I swear, I don't mean to keep stealing Luisa's ideas, but I guess great minds think alike. And hers is just a few steps ahead of mine.
Apparently pomegranates around here are like zucchini back in North Carolina, mention you like them, and suddenly you have a lifetime supply. Thanks to my generous C.S.A. and coworker donations left in my locker, I found myself with almost a dozen pomegranates arranged decoratively on my kitchen table. Fortunately, just when I was beginning to feel overwhelmed, I was invited to spend Thanksgiving with a distant cousin (we share great-great grandparents, if I remember correctly) who advertised himself as an "experimental" cook. Fancy food, a trip to San Francisco, eclectic dinner guests? Sign me up, and of course I'd be happy to bring the soup.
I did some hunting to find this lovely Amy Scattergood carrot pomegranate soup. Except, then the internet showed me Luisa already tried this recipe (but to great success!) Oh well. I did take it a step further and prepare my own pomegranate molasses. If you don't have a dozen pomegranates on hand, or aren't tempted by the idea of making your own molasses, this should be available at gourmet or Middle Eastern food shops, or even online. First things first, how to make pomegranate molasses.
6-8 large pomegranates
1/2 cup sugar
2 tbsp lemon juice
Remove the seeds from the pomegranates by slicing fruit in half, then removing seeds in a bowl of water. The seeds will sink, the white membranes will float.
Drain the seeds (set aside a few for the garnish, if you're making the soup!), then run through food processor for a few seconds, until very liquidy.
Place colander lined with cheese cloth, or a fine-meshed strainer in a large bowl, and pour seeds + juice mix through. Press pulp with a spatula to get rid of most of the juice through. If necessary, squeeze cheesecloth to get as much juice as possible out.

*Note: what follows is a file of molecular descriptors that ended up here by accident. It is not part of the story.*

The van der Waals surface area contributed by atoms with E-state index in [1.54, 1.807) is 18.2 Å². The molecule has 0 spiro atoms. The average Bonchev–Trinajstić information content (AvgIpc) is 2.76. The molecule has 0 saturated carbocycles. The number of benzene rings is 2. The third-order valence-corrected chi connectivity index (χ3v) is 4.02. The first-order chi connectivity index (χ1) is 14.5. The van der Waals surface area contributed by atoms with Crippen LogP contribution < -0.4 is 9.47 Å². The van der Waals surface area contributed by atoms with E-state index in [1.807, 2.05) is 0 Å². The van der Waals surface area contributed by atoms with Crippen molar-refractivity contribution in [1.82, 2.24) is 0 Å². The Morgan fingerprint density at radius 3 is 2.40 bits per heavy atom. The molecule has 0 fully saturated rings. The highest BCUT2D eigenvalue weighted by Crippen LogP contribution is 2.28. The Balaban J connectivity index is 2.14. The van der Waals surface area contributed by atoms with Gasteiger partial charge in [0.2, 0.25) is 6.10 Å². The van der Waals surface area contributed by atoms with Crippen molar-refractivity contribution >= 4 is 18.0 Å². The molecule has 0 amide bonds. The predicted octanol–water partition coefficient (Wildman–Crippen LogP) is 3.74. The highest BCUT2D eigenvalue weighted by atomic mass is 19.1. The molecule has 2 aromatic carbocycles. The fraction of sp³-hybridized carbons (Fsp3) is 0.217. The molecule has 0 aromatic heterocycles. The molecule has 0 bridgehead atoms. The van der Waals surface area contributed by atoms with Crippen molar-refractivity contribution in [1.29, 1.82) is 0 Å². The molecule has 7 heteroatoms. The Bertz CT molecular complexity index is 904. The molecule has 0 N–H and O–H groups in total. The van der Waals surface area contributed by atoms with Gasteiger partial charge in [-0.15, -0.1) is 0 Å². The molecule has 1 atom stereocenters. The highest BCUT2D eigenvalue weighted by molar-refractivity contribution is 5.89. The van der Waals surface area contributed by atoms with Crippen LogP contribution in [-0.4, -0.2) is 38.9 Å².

Pour juice into a measuring cup, hopefully it should be about 4 cups. If not, adjust the sugar and lemon juice accordingly.
Combine all ingredients in the bottom of a 2 quart saucepan. Simmer over low heat until the sugar is dissolved, then continue to simmer uncovered for 70 min until the liquid has reduced to 1 cup and is very thick.
Pour into a glass jar, allow to cool, then store covered in a refrigerator for 6 months, if you can make it last that long.
This stuff is AMAZING: I found myself licking the pot clean. Now I dip the tip of a spoon in it, then scoop up some plain yogurt. Apparently if you're into meat, it's excellent in Middle Eastern rubs. Then there's the soup, where it adds a punch of tart sweetness, if that makes sense.
Carrot Pomegranate Soup
4 tbsp olive oil
4 cups peeled & chopped
2 cups onion, chopped
1 tsp cumin (I prefer whole)
1 tbsp pomegranate molasses
4 cups broth
salt & pepper to taste
1/4 cup pomegranate seeds (optional)
additional pomegranate molasses (optional)
Heat oil in the bottom of a large pot. Add carrots, onion, cumin & molasses. Sautee for 15 min, uncovered, stirring occasionally.
Add 3 cups of the broth and simmer, covered, until carrots are very tender, about an hour.
When it's finished, it will look very brothy, and not particularly attractive. Allow to cool, then puree, in batches if necessary (if you're lucky enough to have an immersion blender, no need to cool.) Return to the pot, add the last cup of broth, season to taste, if necessary, and warm back up.
Serve garnished with pomegranate seeds and more molasses.
Serves 6 to 8.